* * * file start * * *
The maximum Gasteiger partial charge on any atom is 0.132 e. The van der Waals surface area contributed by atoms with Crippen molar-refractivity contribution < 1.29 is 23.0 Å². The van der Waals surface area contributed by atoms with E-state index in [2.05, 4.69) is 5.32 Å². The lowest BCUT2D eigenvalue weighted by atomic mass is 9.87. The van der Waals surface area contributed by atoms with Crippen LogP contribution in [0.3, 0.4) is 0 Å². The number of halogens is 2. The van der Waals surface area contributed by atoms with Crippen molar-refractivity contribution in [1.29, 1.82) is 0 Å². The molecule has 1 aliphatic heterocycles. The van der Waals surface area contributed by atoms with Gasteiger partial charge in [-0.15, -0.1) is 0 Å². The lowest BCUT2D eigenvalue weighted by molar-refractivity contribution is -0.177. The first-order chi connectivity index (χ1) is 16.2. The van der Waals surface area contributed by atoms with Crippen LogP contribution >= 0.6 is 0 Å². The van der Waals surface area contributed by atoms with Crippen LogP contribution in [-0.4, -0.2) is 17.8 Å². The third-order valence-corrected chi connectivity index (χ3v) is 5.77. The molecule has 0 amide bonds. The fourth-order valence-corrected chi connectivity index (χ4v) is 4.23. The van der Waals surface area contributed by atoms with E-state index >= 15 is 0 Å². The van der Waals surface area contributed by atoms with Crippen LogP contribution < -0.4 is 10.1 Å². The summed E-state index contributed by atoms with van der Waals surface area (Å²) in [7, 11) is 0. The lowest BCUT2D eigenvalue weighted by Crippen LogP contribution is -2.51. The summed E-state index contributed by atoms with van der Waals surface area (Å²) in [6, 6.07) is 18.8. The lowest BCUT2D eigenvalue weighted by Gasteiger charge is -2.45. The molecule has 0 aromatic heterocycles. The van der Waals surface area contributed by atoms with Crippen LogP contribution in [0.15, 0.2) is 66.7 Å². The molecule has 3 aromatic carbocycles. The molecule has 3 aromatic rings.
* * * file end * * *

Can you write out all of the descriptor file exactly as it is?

The maximum Gasteiger partial charge on any atom is 0.132 e. The van der Waals surface area contributed by atoms with Crippen molar-refractivity contribution < 1.29 is 23.0 Å². The van der Waals surface area contributed by atoms with E-state index in [2.05, 4.69) is 5.32 Å². The lowest BCUT2D eigenvalue weighted by atomic mass is 9.87. The van der Waals surface area contributed by atoms with Crippen LogP contribution in [0.3, 0.4) is 0 Å². The number of halogens is 2. The van der Waals surface area contributed by atoms with Crippen molar-refractivity contribution in [1.29, 1.82) is 0 Å². The molecule has 1 aliphatic heterocycles. The van der Waals surface area contributed by atoms with Gasteiger partial charge in [-0.15, -0.1) is 0 Å². The lowest BCUT2D eigenvalue weighted by molar-refractivity contribution is -0.177. The first-order chi connectivity index (χ1) is 16.2. The van der Waals surface area contributed by atoms with Crippen LogP contribution >= 0.6 is 0 Å². The van der Waals surface area contributed by atoms with Crippen LogP contribution in [-0.4, -0.2) is 17.8 Å². The third-order valence-corrected chi connectivity index (χ3v) is 5.77. The molecule has 0 amide bonds. The fourth-order valence-corrected chi connectivity index (χ4v) is 4.23. The van der Waals surface area contributed by atoms with E-state index >= 15 is 0 Å². The van der Waals surface area contributed by atoms with Crippen LogP contribution < -0.4 is 10.1 Å². The summed E-state index contributed by atoms with van der Waals surface area (Å²) in [7, 11) is 0. The lowest BCUT2D eigenvalue weighted by Crippen LogP contribution is -2.51. The summed E-state index contributed by atoms with van der Waals surface area (Å²) in [6, 6.07) is 18.8. The lowest BCUT2D eigenvalue weighted by Gasteiger charge is -2.45. The molecule has 0 aromatic heterocycles. The van der Waals surface area contributed by atoms with Crippen LogP contribution in [0.15, 0.2) is 66.7 Å². The molecule has 3 aromatic carbocycles. The molecule has 3 aromatic rings.